Cheyenne Rondeaux, 19, grew up in a world of horses but had no idea she would fall in love with the competitive arena and go on to pursue a career in professional rodeo, although her story seems meant-to-be from the start.
Her dad, an award-winning horse stuntman, first set his daughter horseback when she was six months old. Thanks to him, she had a lot of early exposure and encouragement. By the time she was seven, she had already learned to break horses. But she didn’t take an interest in rodeo until after her move to Texas.
Moving to Firelight South, her mother’s ranch just outside of Alpine, gave Cheyenne new experiences with the Equus genus.
Drives from their place near Alpine, to the Terlingua area further south, confronted Cheyenne with encounters of wild burros seeking grass along the highway. Sometimes animals were hit and left to perish as roadkill. This broke Cheyenne’s heart and moved her to write letters to public officials. She wanted people to be aware of livestock populations in the Big Bend, whether domestic or wild. Her activism resulted in warning signs being erected near the foothills north of Christmas Mountain.
Another formative experience was with her mother’s 2011 rescue campaign for 25 abused horses. They were in such bad shape that some didn’t make it, despite best efforts to save them. The survivors eventually got strong and healthy, with good veterinarian care and a lot of help. Cheyenne and the horses bonded.
Soon after that rescue, she took an interest in rodeo. She was about 13 when she started to learn the ropes of barrel racing. She trained herself on a horse out of the rescue bunch, and reached out to other women in rodeo, who quickly became mentors, friends, and cheerleaders.
“For me it’s a journey of humility. I work with what I have whether it’s papered or not,” Cheyenne says, referring to whether a horse has pedigree papers or not. As it turns out, one of her best barrel racers, a dun mare named Sky, is an un-papered horse.
Sky is one of three horses Cheyenne plans to regularly compete with on a full schedule of rodeo events this year.
It’s taken a little time for Cheyenne to fully commit to a rodeo career and work up to three horses. After entering the rodeo during her early teens, a big win enabled her to buy her first pedigreed horse, Stormin The Stage, from a bloodline she had fallen in love with. Stormy, for short, is the grandson of Storm Cat and Secretariat, two highly famed lineages. Cheyenne later acquired Stormy’s half-sister, Sister. She developed an affinity for entire horse families, learning their peculiarities, languages, and tendencies: the things they have in common and what sets them apart.
Before building up her herd, she found her training style with Stormy. They quickly set to work honing their skills and making wins, until injuries led to the need for surgery, and Cheyenne feared the worst. She wondered if her first big foray into rodeo would end with Stormy’s surgery.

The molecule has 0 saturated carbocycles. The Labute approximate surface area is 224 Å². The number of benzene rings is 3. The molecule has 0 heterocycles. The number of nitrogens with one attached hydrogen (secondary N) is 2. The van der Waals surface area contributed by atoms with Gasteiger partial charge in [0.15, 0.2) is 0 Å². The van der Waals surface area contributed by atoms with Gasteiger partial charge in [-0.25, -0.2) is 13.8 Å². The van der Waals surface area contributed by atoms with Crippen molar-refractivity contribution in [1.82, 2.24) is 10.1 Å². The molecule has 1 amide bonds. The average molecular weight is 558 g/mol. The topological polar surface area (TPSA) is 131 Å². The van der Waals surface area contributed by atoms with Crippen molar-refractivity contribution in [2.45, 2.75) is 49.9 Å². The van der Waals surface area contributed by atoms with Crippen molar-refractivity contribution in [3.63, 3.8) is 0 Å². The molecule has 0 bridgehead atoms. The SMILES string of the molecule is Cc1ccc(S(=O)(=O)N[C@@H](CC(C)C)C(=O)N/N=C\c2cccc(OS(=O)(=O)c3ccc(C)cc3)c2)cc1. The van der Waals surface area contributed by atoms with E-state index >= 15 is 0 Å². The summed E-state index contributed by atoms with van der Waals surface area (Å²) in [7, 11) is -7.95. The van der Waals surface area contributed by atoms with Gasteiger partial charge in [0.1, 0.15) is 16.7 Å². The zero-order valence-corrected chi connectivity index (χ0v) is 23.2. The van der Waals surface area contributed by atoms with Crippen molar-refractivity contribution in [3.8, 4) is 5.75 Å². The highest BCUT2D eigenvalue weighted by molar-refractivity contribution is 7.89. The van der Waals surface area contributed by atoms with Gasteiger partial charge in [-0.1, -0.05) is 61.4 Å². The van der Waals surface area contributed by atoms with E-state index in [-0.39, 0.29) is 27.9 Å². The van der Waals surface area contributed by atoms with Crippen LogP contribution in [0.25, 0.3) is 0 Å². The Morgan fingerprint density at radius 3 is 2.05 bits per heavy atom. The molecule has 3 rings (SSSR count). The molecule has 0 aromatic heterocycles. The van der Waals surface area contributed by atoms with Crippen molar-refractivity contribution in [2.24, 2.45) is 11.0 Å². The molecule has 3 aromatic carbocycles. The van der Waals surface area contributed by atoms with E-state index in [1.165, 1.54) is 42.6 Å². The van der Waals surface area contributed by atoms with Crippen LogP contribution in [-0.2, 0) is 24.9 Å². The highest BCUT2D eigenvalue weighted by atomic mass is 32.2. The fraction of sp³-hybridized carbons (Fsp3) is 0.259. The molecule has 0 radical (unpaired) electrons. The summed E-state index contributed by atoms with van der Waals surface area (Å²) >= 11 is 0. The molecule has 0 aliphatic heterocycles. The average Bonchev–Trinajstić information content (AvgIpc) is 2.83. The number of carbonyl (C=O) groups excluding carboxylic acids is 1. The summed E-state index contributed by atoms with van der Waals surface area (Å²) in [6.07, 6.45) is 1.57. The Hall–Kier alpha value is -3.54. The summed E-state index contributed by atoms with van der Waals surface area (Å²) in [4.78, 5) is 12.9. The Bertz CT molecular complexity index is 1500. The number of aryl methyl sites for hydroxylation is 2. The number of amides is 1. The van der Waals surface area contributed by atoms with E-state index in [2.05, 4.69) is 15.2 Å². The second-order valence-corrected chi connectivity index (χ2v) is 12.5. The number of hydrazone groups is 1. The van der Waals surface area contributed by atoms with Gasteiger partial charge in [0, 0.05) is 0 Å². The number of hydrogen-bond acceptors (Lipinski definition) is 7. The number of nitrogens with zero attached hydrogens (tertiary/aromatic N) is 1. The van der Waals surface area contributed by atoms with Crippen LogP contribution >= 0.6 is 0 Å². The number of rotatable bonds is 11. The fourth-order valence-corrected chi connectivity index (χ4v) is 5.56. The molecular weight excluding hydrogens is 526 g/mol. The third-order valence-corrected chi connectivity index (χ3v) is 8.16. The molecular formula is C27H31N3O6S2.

Rather than give up, she got smarter, studying horse therapies and getting certified in Pulsed Electromagnetic Field Therapy. PEMF treatments promote oxygen levels, increase circulation, and reduce inflammation in muscles. She also started training more with other horses. She didn’t want the pressure of a career to ever hinge on just one horse again.
She vowed to step up her game. “In five years, I’ll be set for competition with the best lineage of horses I’ve ever owned.”
Her goal is to have a full rotation of horses available. This group of carefully selected and trained horses could last an entire career in rodeo.
Cheyenne channels a horse’s quirks into its work or sport of choice. If a horse shows a proclivity for a certain type of exercise, she encourages it, but only at the horse’s behest.
This is how she recently discovered her newest charge, a client horse named Mad About the Moon, or Moonie for short, enjoys poles. Cheyenne and her horses compete in barrel racing, pole bending (poles), and goat tying. They also have the option of working on the family’s cattle ranch.
While practicing barrels with Moonie, Cheyenne gave him the opportunity to try the poles. After one practice run, they sailed effortlessly through. She now plans to see how far he wants to go with that, in addition to barrels.
She has a lot to prove with Moonie. This powerful former racehorse twitches with potential. In their first three weeks together they competed, and “Moonie pulled a check,” Cheyenne says.
But it’s not just about the wins. Competing offers a sustainable way for Cheyenne to pursue the art of horsemanship, a lifestyle pushing her to always learn about herself just as much as horses.
“I go to pilot error first, every time there’s a problem,” she notes.
The tenets of good horsemanship, according to Cheyenne, sound a lot like would-be tenets for good self-care: Don’t neglect good progress by overly focusing on the bad, don’t overdo it, and most importantly, always end on a good note. It’s how Cheyenne works with all her horses. “I want them to love their job, not dread it,” she says.
Part of Cheyenne’s competition prep includes honoring her Native heritage; she’s enrolled Crow. “I’d love to represent my tribe and make an impact in the world of rodeo by being myself. You can do this too. Go have fun, be yourself,” she says.
Her competition attire includes a beaded hat band tied in the back with buckskin and a ceremonial eagle feather passed down from her grandmother, also enrolled Crow.
Last year, with setbacks due to the pandemic, Cheyenne still managed to compete in over 55 rodeos, jackpots and ropings. Her goal for 2021 is to make the Pro Rodeo circuit for her first time, for the chance to compete in the Pro Rodeo National Finals as well as the Indian National Finals Rodeo. She’s prepared to travel far and wide to win the qualifying rounds that it takes to get to the next level.
by Shawna Graves